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Matt Antonelli and the Road Back to the Show (Part II) PDF Print E-mail
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Matthew Coller Articles Archive
Written by Matt Antonelli and Matthew Coller   
Monday, 18 April 2011 00:00

Matt Antonelli as a Padre

This is Part 2 of a series of articles written by Matthew Coller co-authored with professional baseball player Matt Antonellii  about his 2011 baseball season.The series will chronicle Antonelli's journey trying to make it back to Major League Baseball. Read Part 1 here about Antonelli being non-tendered, then signed.

Arriving in Viera, Fl., for my first Spring Training with the Washington Nationals was like being the new kid in high school. Everyone had inside jokes I didn't get. They talked about coaches and teammates I never heard of. And, they never walked into storage closets thinking they were restrooms. Not that I did that.

For the last five years, I've been in the Padres' organization. I knew where all the restrooms were. I knew the best place to eat in the morning and who would be there, I knew which shower had the best water pressure and who to see if I was having issues with my jock strap. Not that I had issues with my jock strap. Let's just say I was comfortable in my Spring Training routine as a Padre.

When you play baseball, comfort and routine are like a sky diver's parachute. Routine helps you forget about the pressure. You focus on the clock. What time you have to get up, what time you stretch, what time you hit in the cage. You think about the next drill or the next at-bat instead of worrying about whether you will be in The Show come April.

This Spring, I really needed a parachute at the plate. Due to injuries, the last time I played baseball was March 2010. The last time I played a real stat-keeping, back-of-the-baseball-card game was August 2009. And trust me, you get rusty real fast in baseball. When you don't face live pitching for a week, it's like not seeing a breaking ball for a month. I figured my swing would come alive and it would be like I never stepped off the field. Then reality set in....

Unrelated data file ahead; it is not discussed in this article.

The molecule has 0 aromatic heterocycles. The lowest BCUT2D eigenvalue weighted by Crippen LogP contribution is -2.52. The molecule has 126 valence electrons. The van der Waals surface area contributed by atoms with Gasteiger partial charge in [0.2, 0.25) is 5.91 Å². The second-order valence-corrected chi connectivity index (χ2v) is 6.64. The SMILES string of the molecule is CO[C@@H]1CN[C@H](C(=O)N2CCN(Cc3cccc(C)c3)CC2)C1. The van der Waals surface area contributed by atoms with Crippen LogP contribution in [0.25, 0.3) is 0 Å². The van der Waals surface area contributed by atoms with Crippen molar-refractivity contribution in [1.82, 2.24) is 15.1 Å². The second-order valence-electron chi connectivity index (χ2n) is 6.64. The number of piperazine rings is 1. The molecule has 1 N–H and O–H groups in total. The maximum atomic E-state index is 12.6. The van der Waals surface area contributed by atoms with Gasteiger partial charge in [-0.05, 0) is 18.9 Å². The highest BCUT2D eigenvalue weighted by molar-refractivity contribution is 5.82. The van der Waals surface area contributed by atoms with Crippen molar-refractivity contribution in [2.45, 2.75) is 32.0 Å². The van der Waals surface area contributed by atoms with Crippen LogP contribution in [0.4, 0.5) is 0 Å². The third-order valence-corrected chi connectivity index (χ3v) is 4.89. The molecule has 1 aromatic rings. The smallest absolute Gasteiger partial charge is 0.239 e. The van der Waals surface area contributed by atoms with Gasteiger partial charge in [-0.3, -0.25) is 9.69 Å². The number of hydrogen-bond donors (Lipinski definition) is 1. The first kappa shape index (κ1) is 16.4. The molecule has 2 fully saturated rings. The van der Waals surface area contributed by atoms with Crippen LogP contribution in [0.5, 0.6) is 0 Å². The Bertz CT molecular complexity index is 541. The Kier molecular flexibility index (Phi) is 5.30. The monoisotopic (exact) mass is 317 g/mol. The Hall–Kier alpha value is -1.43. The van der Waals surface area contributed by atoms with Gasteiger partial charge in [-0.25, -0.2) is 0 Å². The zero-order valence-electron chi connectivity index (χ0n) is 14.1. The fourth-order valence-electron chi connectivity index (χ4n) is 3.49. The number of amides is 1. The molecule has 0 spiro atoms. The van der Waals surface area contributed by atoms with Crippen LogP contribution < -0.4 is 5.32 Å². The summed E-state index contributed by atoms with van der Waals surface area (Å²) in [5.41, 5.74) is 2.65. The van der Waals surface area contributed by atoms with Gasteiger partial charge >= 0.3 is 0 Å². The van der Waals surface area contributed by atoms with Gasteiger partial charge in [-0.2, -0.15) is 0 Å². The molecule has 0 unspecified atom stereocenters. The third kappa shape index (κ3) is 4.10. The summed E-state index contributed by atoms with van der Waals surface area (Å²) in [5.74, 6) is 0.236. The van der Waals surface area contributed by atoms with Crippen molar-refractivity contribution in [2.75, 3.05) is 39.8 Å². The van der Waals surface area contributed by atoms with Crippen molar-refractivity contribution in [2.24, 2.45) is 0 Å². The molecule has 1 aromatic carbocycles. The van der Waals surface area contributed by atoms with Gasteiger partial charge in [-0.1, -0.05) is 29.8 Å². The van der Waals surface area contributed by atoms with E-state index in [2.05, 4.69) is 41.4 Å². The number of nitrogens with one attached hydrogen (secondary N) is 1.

One month into Spring Training, I still wasn't comfortable. Curve balls moved way more than I remembered, change ups were just unfair and the plate seemed a heck of a lot wider than 17 inches. I was free falling at the plate. The Nationals gave me some at-bats with the big club and I failed to get a hit.

It's going to take time to get back to playing good baseball. I can't tell you how hard that is to deal with. I wanted to assure the Nationals they had made a good decision. You never get two shots at a first impression and the first one they had of me was looking like a Little Leaguer up there.

As Spring Training neared an end I was called into the office and informed that I would be starting the year with our Double-A affiliate, the Harrisburg Senators. I had spent the last three years playing either Triple-A ball or briefly in the Major Leagues, so many might see this as a demotion. The truth is, I haven't been healthy in almost two years, and when I was healthy I didn't play well. I've said it hundreds of times, baseball is a "what have you done for me lately" business, and I haven't done much except get out or get hurt.

I have to prove to not only my team but to all thirty teams around baseball that this is the beginning of a new career for me and the best is yet to come. In the end it doesn't matter if my opportunity came in Triple-A, Double-A, Single-A, or in the California Penal League, it is an opportunity to display my baseball skills, and after being out of the game for two years that is really all you can ask for. I'm looking forward to joining my new team in the next few days and getting my game back to where it should be.

Comfort may come in the form of locker rooms and training tables, but until I'm playing the type of baseball I'm capable of, my only parachute is knowing I have the drive and commitment to be a Major League Baseball player.

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Matthew CollerMatthew Coller is a senior staff member of the Business of Sports Network, and is a freelance writer. He can be followed on Twitter

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